With Culture Clash, the group members (now with some road time under their belts) sound more comfortable and more willing to trust each other musically. " We're happier with this album,” Beller says. “The material, we feel, is more cohesive as a band. We like the sound of it better. The first one was done so quickly we didn't really know what we had on our hands because we were such a new band." Although this album wasn't recorded at a leisurely pace, it was recorded with a focus and a level of comfort that was missing from the Aristocrats’ self-titled debut.
"Spending some time on the road gives you a heightened sense of freedom. The idea that you can really write whatever you want," Govan mentions. With three virtuoso musicians, the urge to push the boundaries—not only technically, but also stylistically—can be hard to resist. "It could be as difficult as you want, or as silly as you want, or come from any absurd stylistic starting point,” Govan continues. “It will still sound like this band by the time we finish with it." We caught up with Govan and Beller after the opening night of their summer tour to discuss their approach to composition, working out some hellbilly riffs, and if they've ever wrote something that was too hard.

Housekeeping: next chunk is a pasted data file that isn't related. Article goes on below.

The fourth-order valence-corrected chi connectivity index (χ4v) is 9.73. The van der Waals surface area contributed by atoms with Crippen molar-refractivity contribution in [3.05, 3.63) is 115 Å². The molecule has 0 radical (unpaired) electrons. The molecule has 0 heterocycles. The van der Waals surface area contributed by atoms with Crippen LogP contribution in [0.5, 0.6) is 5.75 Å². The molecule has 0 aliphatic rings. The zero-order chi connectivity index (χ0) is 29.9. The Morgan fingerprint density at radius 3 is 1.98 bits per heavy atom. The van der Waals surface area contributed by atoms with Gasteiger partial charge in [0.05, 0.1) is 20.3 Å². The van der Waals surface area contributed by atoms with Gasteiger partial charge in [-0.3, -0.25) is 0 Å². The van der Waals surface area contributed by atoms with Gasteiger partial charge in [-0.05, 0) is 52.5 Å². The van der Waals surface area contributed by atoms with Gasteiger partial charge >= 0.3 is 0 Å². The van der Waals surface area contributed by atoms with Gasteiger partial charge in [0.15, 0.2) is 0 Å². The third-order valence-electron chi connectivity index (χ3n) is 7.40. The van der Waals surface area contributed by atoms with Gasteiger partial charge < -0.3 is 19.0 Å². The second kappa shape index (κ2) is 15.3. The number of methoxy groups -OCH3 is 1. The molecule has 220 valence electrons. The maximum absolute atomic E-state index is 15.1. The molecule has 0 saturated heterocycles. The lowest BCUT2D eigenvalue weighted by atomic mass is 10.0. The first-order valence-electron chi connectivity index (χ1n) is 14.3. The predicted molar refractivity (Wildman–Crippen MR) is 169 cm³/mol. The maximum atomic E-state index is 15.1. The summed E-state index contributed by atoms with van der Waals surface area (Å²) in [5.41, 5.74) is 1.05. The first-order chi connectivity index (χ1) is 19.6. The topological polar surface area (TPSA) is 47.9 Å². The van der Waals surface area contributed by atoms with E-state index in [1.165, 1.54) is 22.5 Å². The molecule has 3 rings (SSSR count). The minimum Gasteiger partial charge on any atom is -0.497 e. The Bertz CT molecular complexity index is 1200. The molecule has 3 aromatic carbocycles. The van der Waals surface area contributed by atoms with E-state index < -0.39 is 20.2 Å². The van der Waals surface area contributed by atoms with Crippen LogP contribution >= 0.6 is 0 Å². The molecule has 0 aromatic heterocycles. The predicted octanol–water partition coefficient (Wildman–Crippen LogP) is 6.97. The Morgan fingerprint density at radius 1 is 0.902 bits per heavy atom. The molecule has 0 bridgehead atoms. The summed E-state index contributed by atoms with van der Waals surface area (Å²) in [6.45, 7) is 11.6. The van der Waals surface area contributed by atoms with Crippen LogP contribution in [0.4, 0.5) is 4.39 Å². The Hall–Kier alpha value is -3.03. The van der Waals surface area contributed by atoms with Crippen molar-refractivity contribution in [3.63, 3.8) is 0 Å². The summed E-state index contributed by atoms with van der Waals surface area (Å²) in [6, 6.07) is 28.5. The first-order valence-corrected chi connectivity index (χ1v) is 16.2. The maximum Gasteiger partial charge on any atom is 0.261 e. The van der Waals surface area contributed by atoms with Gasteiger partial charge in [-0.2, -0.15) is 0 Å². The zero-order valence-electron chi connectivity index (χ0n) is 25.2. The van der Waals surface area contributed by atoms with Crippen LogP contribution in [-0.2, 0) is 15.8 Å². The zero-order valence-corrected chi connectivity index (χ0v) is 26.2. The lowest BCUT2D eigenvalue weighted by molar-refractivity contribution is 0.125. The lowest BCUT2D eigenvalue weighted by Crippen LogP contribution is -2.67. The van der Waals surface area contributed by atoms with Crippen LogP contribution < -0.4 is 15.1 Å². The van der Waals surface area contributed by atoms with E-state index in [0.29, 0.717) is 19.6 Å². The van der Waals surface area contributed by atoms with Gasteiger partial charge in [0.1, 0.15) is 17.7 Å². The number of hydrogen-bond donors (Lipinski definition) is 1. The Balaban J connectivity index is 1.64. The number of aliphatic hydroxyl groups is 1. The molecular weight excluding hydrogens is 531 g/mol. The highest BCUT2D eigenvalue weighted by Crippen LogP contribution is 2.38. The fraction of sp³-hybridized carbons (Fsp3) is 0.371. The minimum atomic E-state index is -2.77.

How did the sessions differ from the first album?
Beller: Honestly, it was about our surroundings. First of all, we worked with a comfortable, familiar engineer, someone I have done three or four records with and he mixed our first record, although he didn't record it. Second, we did it in Nashville, where I live, as opposed to all of us meeting in Chicago. I had the home-base advantage, I feel comfortable there, and I can have people staying at my house. Then there's the aspect that Guthrie, Marco, and I all knew each other better for this second record. Even though we had the same amount of time, it didn't feel nearly as frenzied when we were in the studio. The first one was just crazy.
Full long article with Jason Shadrick